QR Codes Really 'Branching' Out

Have you ever been standing in a park, looked at a tree, and wondered, “What species is this?” In Matthews Park (in Norwalk, CT), each tree has been assigned its own QR code, so all you have to do is scan the code with your smartphone and you’ll be instantly transported to a world of …   Read More

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QR Codes Really 'Branching' OutHave you ever been standing in a park, looked at a tree, and wondered, “What species is this?” In Matthews Park (in Norwalk, CT), each tree has been assigned its own QR code, so all you have to do is scan the code with your smartphone and you’ll be instantly transported to a world of information about that tree and its species.

But why? According to QRcodepress, this effort is an attempt to get individuals more interested in the world around them and to raise awareness about the importance of trees in the urban environment. Twenty-four of the species in the park are now equipped with quick response signage, which allows anyone in the immediate area to learn about the tree.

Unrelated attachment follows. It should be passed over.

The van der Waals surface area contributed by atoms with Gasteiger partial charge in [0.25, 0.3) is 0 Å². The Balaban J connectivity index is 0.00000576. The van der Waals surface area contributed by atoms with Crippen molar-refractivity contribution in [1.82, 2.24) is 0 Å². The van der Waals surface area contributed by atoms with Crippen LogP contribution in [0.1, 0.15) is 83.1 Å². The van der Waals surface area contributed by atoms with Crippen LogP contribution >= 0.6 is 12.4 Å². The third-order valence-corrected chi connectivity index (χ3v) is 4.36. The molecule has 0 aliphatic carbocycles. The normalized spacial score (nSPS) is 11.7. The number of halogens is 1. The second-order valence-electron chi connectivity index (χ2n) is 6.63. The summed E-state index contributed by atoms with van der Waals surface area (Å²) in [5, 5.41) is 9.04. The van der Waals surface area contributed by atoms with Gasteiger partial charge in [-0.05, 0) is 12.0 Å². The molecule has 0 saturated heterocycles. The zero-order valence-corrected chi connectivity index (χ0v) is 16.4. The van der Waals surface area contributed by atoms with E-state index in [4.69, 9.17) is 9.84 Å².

Ron Muller spearheaded this project and was integral in creating the codes and affixing them to the trees. He said, “I think it’s important for the younger generation, who use these QR codes for sure, to get acquainted with what’s around them and trees are certainly an important part of what we are and what we have.”

It is definitely a unique take on integrating technology with nature and engaging the population of people that most need to learn about the importance of urban trees.

To learn more about this innovative use of tech in nature, check out the full story here.

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1 comment

  1. dean.collins

    great use of QR codes.

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